Capital Commentary is the weekly current-affairs publication of CPJ, written to encourage the pursuit of public justice.
New “Faith in Giving” Coalition
June 28, 2013
By Stanley Carlson-Thies
An earlier version of this article was published in the Institutional Religious Freedom Alliance eNewsletter for Faith-Based Organizations on June 18, 2013.
Faith-based service organizations, like other nonprofits, depend on private donations to help fund their services. As such, they rely on tax incentives, like the federal deduction for charitable contributions, to encourage sustained giving. However, because they are religious organizations, they may have distinct interests in the fight that has broken out in Washington, DC and in state and local politics concerning tax breaks for donations and tax breaks for nonprofits themselves.
That's the premise of a new coalition just forming, tentatively called the "faith in giving" coalition, headed up by Rhett Butler, government liaison for the Association of Gospel Rescue Missions, and David Wills, President of the National Christian Foundation. This emerging coalition takes into account that faith-based organizations, without neglecting to make common cause with other nonprofits, need to be mindful of several important concerns that are specific to them as religious entities.
There are at least four areas where faith-based organizations may have concerns that differ somewhat from those of secular nonprofits and from the public policy agendas of major nonprofit advocacy organizations:
1. Many faith-based organizations are extremely dependent on giving by individuals; for various reasons, they receive little of their income from government sources, fees for service, corporate donors, or foundations. As such, their income is disproportionately affected by changes in the tax incentives for individual giving, whereas other nonprofits may be more concerned about changes in government grants or declines in corporate giving due to economic changes. However, this disproportionate dependence on individual giving may not be accurately reflected in the econometric models and expert testimony that lawmakers utilize when considering changes to tax policy.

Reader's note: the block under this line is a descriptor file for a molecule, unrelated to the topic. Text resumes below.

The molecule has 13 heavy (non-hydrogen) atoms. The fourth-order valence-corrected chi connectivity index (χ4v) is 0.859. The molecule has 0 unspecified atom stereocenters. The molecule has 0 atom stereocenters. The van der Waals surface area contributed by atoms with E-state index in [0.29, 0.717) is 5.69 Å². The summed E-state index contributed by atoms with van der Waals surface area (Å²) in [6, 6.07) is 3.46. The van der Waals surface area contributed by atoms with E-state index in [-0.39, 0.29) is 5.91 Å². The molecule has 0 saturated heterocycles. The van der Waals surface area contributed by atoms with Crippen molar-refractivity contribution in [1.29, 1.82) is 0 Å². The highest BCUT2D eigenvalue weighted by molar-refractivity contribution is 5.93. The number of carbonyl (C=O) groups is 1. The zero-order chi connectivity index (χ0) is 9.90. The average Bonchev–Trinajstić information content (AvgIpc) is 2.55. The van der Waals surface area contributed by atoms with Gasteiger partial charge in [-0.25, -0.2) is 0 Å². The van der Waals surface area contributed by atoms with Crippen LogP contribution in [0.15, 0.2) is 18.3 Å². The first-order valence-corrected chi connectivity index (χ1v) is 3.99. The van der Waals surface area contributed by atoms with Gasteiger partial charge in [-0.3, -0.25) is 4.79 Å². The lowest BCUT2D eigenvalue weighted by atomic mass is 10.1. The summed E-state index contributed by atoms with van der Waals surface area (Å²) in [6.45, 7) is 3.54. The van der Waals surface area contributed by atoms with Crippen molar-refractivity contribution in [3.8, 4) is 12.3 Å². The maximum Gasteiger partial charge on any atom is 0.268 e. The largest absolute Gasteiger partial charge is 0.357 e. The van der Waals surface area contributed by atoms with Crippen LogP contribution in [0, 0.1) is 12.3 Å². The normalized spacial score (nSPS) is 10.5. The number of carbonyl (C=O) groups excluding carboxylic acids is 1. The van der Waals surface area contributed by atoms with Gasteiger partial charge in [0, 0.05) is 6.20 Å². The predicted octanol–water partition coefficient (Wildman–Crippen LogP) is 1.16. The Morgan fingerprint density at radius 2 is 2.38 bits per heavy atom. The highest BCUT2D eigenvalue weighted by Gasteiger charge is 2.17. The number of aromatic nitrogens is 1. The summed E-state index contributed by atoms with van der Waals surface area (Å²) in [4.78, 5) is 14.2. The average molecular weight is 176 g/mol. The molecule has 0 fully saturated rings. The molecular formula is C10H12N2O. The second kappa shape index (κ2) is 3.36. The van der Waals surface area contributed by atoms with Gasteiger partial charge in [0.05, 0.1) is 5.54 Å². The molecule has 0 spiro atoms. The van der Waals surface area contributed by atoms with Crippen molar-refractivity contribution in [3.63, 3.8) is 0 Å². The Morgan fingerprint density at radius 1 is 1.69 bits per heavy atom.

2. Data sources that measure giving to various causes may not accurately reflect what goes on in the faith-based world. For example, giving to faith-based nonprofits might be categorized as giving to "church" and be presumed to be inwardly focused. This overlooks both how those faith-based nonprofits serve the broader community and how churches themselves typically operate programs that serve non-members. In the same way, a narrow view of religion neglects to take account of how congregations directly serve their neighbors through various programs and also contribute to the flourishing of their communities and welfare of the needy.
3. Some in the secular world have little regard for religion as a positive force and are inclined to want to restrict tax incentives to nonprofits with "worthy" causes, such as those narrowly focused on anti-poverty programs. An important and growing strand of progressive thought seeks to limit tax exemptions and giving incentives to "public serving" charities--excluding from the category religious nonprofits that hire according to religion or that "discriminate" in services (e.g., do not facilitate abortions or recognize same-sex marriage). Other activists have advocated that government, foundations, and corporate donors should require grantees to provide some fixed percentage of their services to various minorities, including sexual minorities, and to manifest certain forms of diversity among their staff and board memberships.
4. In order to protect their religious freedom, faith-based charities and their advocates have to be especially concerned about intrusive government rules, reporting requirements, and investigations that blur the important separation of church and state. For example, policymakers may think they are just trying to obtain all legitimate revenue by restricting a tax exemption to the "worship" activities of a religious organization, but they may, in the process, be defining the other activities of the organization as not religious.
In its work, the coalition draws on the larger principle that citizens are partners with their governments in their responsibility to uphold a just community, and they have vital role to play in shaping that community to conform to the demands of justice. As a means of exerting the necessary influence to realize these important goals, the "faith in giving" coalition will monitor congressional hearings and legislative developments, meet with members of Congress, facilitate meetings by faith-based organizations with their congressional representatives, work to educate the media, and encourage the organizations to submit comments on tax reform proposals that might affect charitable giving.
- Stanley Carlson-Thies is president and founder of the Institutional Religious Freedom Alliance. He served on the “Reform of the Office” task force of President Obama's Advisory Council on Faith-Based and Neighborhood Partnerships and on the founding staff of President George W. Bush's White House Office of Faith-Based and Community Initiatives. He also serves as a Fellow of the Center for Public Justice.
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Capital Commentary is a weekly current-affairs publication of the Center for Public Justice. Published since 1996, it is written to encourage the pursuit of justice. Commentaries do not necessarily represent an official position of the Center for Public Justice but are intended to help advance discussion. Articles, with attribution, may be republished according to our publishing guidelines.”